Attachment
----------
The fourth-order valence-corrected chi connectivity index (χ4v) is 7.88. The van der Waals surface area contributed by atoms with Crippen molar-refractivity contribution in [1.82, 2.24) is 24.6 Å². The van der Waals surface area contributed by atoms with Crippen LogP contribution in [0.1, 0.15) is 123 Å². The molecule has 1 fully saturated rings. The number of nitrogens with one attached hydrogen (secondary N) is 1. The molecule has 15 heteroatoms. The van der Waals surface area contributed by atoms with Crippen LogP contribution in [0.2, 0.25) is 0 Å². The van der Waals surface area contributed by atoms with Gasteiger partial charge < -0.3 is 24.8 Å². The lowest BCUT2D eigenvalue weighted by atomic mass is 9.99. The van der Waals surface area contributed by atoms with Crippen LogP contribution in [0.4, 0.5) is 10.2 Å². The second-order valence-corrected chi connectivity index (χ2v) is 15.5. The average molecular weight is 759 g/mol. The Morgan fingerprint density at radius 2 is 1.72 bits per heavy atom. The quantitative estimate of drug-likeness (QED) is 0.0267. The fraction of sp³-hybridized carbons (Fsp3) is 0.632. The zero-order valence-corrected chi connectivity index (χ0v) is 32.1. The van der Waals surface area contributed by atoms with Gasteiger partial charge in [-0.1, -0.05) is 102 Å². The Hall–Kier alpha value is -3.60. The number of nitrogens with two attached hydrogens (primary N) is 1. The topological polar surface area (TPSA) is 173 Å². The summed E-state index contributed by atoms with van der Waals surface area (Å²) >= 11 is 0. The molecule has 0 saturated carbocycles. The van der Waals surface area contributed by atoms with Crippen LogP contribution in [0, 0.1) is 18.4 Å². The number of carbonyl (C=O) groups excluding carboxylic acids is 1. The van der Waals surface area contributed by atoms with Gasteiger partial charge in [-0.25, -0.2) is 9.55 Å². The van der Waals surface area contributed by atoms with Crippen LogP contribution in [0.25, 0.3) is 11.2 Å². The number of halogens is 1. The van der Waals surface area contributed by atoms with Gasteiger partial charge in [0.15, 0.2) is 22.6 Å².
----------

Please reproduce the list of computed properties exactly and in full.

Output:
The fourth-order valence-corrected chi connectivity index (χ4v) is 7.88. The van der Waals surface area contributed by atoms with Crippen molar-refractivity contribution in [1.82, 2.24) is 24.6 Å². The van der Waals surface area contributed by atoms with Crippen LogP contribution in [0.1, 0.15) is 123 Å². The molecule has 1 fully saturated rings. The number of nitrogens with one attached hydrogen (secondary N) is 1. The molecule has 15 heteroatoms. The van der Waals surface area contributed by atoms with Crippen LogP contribution in [0.2, 0.25) is 0 Å². The van der Waals surface area contributed by atoms with Gasteiger partial charge < -0.3 is 24.8 Å². The lowest BCUT2D eigenvalue weighted by atomic mass is 9.99. The van der Waals surface area contributed by atoms with Crippen LogP contribution in [0.4, 0.5) is 10.2 Å². The second-order valence-corrected chi connectivity index (χ2v) is 15.5. The average molecular weight is 759 g/mol. The Morgan fingerprint density at radius 2 is 1.72 bits per heavy atom. The quantitative estimate of drug-likeness (QED) is 0.0267. The fraction of sp³-hybridized carbons (Fsp3) is 0.632. The zero-order valence-corrected chi connectivity index (χ0v) is 32.1. The van der Waals surface area contributed by atoms with Gasteiger partial charge in [-0.1, -0.05) is 102 Å². The Hall–Kier alpha value is -3.60. The number of nitrogens with two attached hydrogens (primary N) is 1. The topological polar surface area (TPSA) is 173 Å². The summed E-state index contributed by atoms with van der Waals surface area (Å²) >= 11 is 0. The molecule has 0 saturated carbocycles. The van der Waals surface area contributed by atoms with Crippen LogP contribution in [0, 0.1) is 18.4 Å². The number of carbonyl (C=O) groups excluding carboxylic acids is 1. The van der Waals surface area contributed by atoms with Gasteiger partial charge in [-0.25, -0.2) is 9.55 Å². The van der Waals surface area contributed by atoms with Crippen LogP contribution in [0.25, 0.3) is 11.2 Å². The number of halogens is 1. The van der Waals surface area contributed by atoms with Gasteiger partial charge in [0.15, 0.2) is 22.6 Å².